Arrested for Benefit Fraud?
Benefit Fraud: Department of Works and Pensions Enquiry
We are often contacted by Client's who have been contacted by the DWP or Local authority about their benefit/housing benefit claims.
This can be a very troubling time for these Client's. The main basis of these enquiries relates to a non-declaration of a change in circumstances:
-failure to disclose assets (savings or property)-it is not a defence to say the money or asset belongs to someone else
-not declaring a part-time/full time work
-not declaring new partner who is contributing to household income
-claiming you pay more rent than you actually do
-asking an employer to declare you earn less than you are paid
We can attend with you for the appointment. If you are still on a qualifying benefit, there is legal aid under the Advice and Assistance scheme to cover the attendance which will be a taped interview.
If you don't qualify for legal aid, we can quote you a fixed fee.
Like an interview at the police station, this will be tape recorded. Before the interview the investigator has to disclose the nature of the allegation. From experience, the DWP will have obtained all the relevant evidence before calling for the interview. They will have copies of all the declarations you have signed confirming there had been no change in circumstances. They will then produce the evidence they have to prove what they believe to be a breach.
Prosecution may typically occur using the Social Security Administration Act 1992 or Theft Act 1978. New offences have recently been introduced and are becoming more common in relation to the Fraud Act 2006.
Any suspicion of fraud can be sent to the DWP as well as one's local council. The DWP as well as many of the UK's councils have dedicated websites where information can be submitted to be investigated.
It is not only the DWP that investigate benefit fraud but also all UK councils investigate Housing and Council Tax Benefit Fraud which is often linked to most DWP frauds. Since the introduction of the Welfare Reform Act 2007, councils can now independently investigate a number of Social Security benefits.
All allegations are risk assessed based on the level of information and the detail contained in the allegation and are also assessed using the National Intelligence Model. The more information that is supplied then the greater the chance of the case being accepted for investigation and also the greater the chance of the “fraudster being caught”.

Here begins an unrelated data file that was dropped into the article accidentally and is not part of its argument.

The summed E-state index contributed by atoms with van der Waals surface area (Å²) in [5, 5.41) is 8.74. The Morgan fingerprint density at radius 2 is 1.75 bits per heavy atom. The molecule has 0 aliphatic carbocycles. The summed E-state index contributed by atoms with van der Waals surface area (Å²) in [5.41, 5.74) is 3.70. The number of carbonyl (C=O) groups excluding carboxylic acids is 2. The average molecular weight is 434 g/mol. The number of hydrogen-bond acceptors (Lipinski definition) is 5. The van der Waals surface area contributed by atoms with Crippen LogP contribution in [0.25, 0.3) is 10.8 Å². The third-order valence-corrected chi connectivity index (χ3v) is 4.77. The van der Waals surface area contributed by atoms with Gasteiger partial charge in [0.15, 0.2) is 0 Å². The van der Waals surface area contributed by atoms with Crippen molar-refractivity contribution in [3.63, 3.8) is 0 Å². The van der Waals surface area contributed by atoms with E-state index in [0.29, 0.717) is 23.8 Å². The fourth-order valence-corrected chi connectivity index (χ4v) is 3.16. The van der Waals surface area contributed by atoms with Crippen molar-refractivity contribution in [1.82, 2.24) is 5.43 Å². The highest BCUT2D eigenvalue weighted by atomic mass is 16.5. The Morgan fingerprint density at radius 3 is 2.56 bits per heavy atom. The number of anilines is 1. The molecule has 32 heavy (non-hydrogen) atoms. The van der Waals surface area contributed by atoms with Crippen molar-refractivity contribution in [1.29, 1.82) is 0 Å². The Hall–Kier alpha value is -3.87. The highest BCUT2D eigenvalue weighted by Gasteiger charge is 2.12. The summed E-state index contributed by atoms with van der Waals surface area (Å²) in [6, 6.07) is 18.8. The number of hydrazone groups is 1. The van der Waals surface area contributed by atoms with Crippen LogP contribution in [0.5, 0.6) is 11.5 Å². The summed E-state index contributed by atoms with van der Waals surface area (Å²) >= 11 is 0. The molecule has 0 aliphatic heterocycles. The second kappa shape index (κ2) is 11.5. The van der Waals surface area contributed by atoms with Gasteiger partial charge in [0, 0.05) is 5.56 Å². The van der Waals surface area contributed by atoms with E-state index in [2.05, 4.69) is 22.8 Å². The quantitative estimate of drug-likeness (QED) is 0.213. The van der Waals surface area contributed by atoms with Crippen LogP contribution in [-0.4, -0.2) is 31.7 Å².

When someone is caught for benefit fraud there are three 'sanctions' that the DWP or the Council can apply.
These are 'simple' cautions, administrative penalties, and prosecution.
The main criteria for the offering of a caution is that the person has to have admitted that they have committed an offence.
Other than this criteria, there is no statutory framework regulating which sanction is used in disposal of a case. This is a matter of policy for the relevant authority. The Department for Work and Pensions has a national policy, each Local Authority will have its own policy which will set different criteria and financial guidelines.
The Administrative Penalty is effectively a fine and is set at 30% of the total amount overpaid to them. This figure is set in Section 115 of the Social Security Administration Act 1992, there is no negotiation on this. The suspect does not have to admit their guilt to be offered an Administrative Penalty, however it should only be offered by the Department for Work and Pensions, or the Local Authority if they believe there is sufficient evidence for court proceedings to be considered if the offer is refused.
A Prosecution is brought when the value of the overpaid benefit is so great, or the period of the fraud is lengthy, or the person may have been in a position of trust or the fraud was very blatant. Any prosecution brought by the Department for Work and Pensions, or a Local Authority should have been subject to the Public Interest Test as set out in the Code of Practice for Crown Prosecutors.
Defendants convicted of a criminal offence can often be punished with a prison sentence.